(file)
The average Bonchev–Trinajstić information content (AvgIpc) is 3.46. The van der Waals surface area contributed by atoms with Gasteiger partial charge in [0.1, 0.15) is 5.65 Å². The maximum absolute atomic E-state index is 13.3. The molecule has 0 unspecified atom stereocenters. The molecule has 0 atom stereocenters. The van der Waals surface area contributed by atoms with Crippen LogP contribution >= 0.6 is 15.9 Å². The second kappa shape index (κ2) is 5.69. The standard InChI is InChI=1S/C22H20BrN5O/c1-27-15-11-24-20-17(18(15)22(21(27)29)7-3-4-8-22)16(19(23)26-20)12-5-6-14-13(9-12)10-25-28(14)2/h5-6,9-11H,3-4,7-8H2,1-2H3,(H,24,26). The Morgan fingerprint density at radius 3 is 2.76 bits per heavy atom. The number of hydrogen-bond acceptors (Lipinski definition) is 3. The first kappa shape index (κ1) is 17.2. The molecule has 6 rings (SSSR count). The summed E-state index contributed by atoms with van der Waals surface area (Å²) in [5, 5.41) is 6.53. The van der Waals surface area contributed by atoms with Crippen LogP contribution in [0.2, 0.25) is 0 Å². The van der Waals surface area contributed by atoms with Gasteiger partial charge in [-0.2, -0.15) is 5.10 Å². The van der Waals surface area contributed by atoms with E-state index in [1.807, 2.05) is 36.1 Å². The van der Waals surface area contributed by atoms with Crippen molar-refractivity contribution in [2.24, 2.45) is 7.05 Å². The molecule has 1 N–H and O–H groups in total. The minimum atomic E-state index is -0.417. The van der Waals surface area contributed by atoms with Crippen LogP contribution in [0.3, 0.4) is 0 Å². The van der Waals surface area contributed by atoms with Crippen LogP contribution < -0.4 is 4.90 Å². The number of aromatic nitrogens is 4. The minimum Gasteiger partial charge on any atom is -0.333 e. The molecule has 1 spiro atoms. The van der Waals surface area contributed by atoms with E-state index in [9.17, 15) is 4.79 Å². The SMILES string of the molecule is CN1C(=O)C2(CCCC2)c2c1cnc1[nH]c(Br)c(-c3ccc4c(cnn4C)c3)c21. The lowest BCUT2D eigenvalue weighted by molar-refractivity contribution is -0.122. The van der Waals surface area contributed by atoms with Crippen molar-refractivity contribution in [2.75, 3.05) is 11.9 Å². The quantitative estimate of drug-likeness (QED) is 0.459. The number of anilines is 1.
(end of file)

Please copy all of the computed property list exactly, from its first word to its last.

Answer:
The average Bonchev–Trinajstić information content (AvgIpc) is 3.46. The van der Waals surface area contributed by atoms with Gasteiger partial charge in [0.1, 0.15) is 5.65 Å². The maximum absolute atomic E-state index is 13.3. The molecule has 0 unspecified atom stereocenters. The molecule has 0 atom stereocenters. The van der Waals surface area contributed by atoms with Crippen LogP contribution >= 0.6 is 15.9 Å². The second kappa shape index (κ2) is 5.69. The standard InChI is InChI=1S/C22H20BrN5O/c1-27-15-11-24-20-17(18(15)22(21(27)29)7-3-4-8-22)16(19(23)26-20)12-5-6-14-13(9-12)10-25-28(14)2/h5-6,9-11H,3-4,7-8H2,1-2H3,(H,24,26). The Morgan fingerprint density at radius 3 is 2.76 bits per heavy atom. The number of hydrogen-bond acceptors (Lipinski definition) is 3. The first kappa shape index (κ1) is 17.2. The molecule has 6 rings (SSSR count). The summed E-state index contributed by atoms with van der Waals surface area (Å²) in [5, 5.41) is 6.53. The van der Waals surface area contributed by atoms with Crippen LogP contribution in [0.2, 0.25) is 0 Å². The van der Waals surface area contributed by atoms with Gasteiger partial charge in [-0.2, -0.15) is 5.10 Å². The van der Waals surface area contributed by atoms with E-state index in [1.807, 2.05) is 36.1 Å². The van der Waals surface area contributed by atoms with Crippen molar-refractivity contribution in [2.24, 2.45) is 7.05 Å². The molecule has 1 N–H and O–H groups in total. The minimum atomic E-state index is -0.417. The van der Waals surface area contributed by atoms with Crippen LogP contribution in [0.3, 0.4) is 0 Å². The van der Waals surface area contributed by atoms with Crippen LogP contribution < -0.4 is 4.90 Å². The number of aromatic nitrogens is 4. The minimum Gasteiger partial charge on any atom is -0.333 e. The molecule has 1 spiro atoms. The van der Waals surface area contributed by atoms with E-state index in [9.17, 15) is 4.79 Å². The SMILES string of the molecule is CN1C(=O)C2(CCCC2)c2c1cnc1[nH]c(Br)c(-c3ccc4c(cnn4C)c3)c21. The lowest BCUT2D eigenvalue weighted by molar-refractivity contribution is -0.122. The van der Waals surface area contributed by atoms with Crippen molar-refractivity contribution in [2.75, 3.05) is 11.9 Å². The quantitative estimate of drug-likeness (QED) is 0.459. The number of anilines is 1.